BFI #LFF 2017: OUR TIME WILL COME Film Review

Xun Zhou in OUR TIME WILL COME

Affecting and thought provoking, OUR TIME WILL COME is an acute spy thriller about family and sacrifice

Following LOVE IN A FALLEN CITY (1984) and THE GOLDEN ERA (2014), director Ann Hui returns once again to the Sino-Japanese War for the setting of her latest film OUR TIME WILL COME, an acute spy thriller about a young woman drawn into Hong Kong’s underground resistance movement.

Set in 1941 in Japan-occupied Hong Kong, OUR TIME WILL COME tells the story of quiet schoolteacher Fang Lan (Xun Zhou) who lives with her mother in a small run-down flat in Wanchai. Befriended by Blackie Lau (Eddie Peng), a charismatic leader of a resistance movement, Lan unwittingly finds herself involved in the mission to save novelist Mao Dun by helping to extract him and his wife from the besieged city. Worried for her daughter’s safety, Lan’s mother volunteers to take Lan’s place as a courier, only to be arrested on the job. To save her mother, Lan is forced to turn to her former fiancée Lee Kam-Wing (Wallace Huo) who now works for the Japanese.

Emotional, gripping and visually lavish, OUR TIME WILL COME is a touching spy film about family and sacrifice. Despite being based on true historical events, Hui chooses to focus in on the characters rather than the history, allowing the drama – and the characters – to develop naturally as they navigate through the difficult period in Hong Kong‘s history.

Xun Zhou and Deanie Ip in OUR TIME WILL COME

Xun Zhou delivers an unforgettable performance as Lan, the strong but initially reluctant activist risking her life for the cause she believes in. Eddie Peng is equally excellent as the charismatic Blackie, particularly shining in the adrenaline-charged action sequences.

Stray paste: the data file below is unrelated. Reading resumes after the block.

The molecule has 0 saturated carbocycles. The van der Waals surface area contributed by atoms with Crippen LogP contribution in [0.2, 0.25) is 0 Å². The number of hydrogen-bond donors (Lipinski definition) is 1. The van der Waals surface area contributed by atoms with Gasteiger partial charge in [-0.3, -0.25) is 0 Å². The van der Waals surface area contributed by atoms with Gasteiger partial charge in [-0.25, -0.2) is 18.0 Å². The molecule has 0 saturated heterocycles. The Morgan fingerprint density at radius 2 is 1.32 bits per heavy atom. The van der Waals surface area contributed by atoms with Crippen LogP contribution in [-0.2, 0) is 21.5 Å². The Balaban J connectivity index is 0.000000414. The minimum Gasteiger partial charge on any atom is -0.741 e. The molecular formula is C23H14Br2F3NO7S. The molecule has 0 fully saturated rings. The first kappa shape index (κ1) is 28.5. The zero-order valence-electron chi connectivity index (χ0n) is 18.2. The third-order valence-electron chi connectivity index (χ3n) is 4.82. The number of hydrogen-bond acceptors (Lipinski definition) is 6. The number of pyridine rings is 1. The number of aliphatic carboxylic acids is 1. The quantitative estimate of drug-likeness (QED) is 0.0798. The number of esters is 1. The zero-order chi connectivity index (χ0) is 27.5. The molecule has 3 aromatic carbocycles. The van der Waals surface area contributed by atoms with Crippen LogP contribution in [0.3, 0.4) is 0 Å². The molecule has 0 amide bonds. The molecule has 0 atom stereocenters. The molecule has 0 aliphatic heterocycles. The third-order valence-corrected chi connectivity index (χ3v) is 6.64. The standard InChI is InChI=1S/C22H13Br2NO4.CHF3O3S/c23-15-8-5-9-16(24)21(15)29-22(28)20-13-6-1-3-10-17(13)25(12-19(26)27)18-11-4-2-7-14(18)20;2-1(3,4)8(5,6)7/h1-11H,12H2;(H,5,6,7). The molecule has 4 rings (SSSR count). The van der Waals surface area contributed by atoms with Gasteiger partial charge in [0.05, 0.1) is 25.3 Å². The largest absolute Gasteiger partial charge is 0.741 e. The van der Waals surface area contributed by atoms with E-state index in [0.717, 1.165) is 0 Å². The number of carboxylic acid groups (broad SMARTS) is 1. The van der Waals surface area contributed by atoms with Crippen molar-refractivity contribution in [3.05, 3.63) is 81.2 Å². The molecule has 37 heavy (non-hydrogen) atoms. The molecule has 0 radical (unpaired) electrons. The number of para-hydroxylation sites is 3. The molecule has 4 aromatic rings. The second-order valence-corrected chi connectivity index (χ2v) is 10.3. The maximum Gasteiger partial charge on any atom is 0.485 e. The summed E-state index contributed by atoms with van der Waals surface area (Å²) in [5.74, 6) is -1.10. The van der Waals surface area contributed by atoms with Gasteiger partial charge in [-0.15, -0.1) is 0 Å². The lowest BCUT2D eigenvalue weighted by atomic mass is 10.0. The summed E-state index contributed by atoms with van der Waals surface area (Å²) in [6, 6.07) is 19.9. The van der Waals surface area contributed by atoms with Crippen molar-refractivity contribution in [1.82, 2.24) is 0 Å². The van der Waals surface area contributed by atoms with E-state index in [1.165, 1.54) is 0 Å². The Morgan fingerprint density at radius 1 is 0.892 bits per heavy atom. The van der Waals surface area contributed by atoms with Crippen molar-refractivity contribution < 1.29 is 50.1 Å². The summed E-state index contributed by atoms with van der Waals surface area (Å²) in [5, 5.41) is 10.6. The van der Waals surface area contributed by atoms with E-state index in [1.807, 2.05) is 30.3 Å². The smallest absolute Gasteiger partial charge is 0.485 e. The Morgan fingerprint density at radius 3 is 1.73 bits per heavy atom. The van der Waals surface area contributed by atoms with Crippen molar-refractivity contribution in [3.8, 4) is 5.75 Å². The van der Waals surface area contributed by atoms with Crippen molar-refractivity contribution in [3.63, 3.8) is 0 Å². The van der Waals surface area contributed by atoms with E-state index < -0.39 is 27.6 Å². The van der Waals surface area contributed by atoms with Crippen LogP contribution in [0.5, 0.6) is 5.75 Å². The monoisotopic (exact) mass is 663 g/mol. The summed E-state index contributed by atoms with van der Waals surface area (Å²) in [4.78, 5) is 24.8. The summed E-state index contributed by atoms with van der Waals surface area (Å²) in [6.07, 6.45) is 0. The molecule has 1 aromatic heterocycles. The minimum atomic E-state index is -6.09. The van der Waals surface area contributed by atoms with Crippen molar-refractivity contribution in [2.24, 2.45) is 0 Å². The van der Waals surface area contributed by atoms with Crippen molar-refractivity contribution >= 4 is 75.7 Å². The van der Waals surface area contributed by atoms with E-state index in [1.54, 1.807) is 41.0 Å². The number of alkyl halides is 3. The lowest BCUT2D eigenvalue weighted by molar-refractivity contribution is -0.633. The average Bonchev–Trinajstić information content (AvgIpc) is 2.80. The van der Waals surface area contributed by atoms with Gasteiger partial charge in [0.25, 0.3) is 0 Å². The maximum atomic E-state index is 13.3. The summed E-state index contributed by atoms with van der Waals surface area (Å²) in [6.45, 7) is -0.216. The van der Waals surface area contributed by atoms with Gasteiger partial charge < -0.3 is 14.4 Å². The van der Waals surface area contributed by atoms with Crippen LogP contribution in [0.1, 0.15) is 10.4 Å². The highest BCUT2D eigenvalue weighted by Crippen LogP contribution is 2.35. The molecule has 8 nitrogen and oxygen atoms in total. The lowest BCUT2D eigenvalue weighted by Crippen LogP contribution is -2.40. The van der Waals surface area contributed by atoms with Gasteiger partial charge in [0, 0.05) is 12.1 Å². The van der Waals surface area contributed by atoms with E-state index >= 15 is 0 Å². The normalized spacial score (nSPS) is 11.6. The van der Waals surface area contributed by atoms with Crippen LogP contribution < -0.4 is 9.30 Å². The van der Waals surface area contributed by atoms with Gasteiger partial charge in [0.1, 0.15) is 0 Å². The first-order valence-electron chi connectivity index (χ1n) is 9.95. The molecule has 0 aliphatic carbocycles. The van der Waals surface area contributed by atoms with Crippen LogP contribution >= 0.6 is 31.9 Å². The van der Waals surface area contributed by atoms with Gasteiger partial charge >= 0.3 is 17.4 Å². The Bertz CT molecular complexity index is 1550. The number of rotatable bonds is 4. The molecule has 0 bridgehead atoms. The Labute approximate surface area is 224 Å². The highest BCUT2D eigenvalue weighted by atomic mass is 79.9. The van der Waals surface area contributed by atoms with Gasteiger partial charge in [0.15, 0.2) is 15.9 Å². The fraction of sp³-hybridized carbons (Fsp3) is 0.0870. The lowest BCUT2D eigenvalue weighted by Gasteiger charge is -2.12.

But it’s Deannie Yip as Mrs. Fong who truly takes command of the film as the unlikely and tragically valiant mother, caught between the dilemma of her daughter joining the rebel forces and her own view of the circumstances.

Yet, while for the most part, the pacing in OUR TIME WILL COME is measured and thoughtful, the overly long Mao Dun sub-plot gives the film a somewhat episodic feel and overall, this is a drama that is more contemplative than exciting.

That said, OUR TIME WILL COME is both affecting and thought provoking, with some compelling performances from its strong cast.

(4 / 5)

OUR TIME WILL COME screens at the BFI London Film Festival on 8 October 2017

About Donna

Donna is the Editor of Frankly, My Dear UK. By day, she is a digital marketing whizz, by night she reviews film, theatre and music for a wide range of publications including WhatsonStage, The Public Reviews and ScreenRelish. Loves Shakespeare, prosecco and Formula 1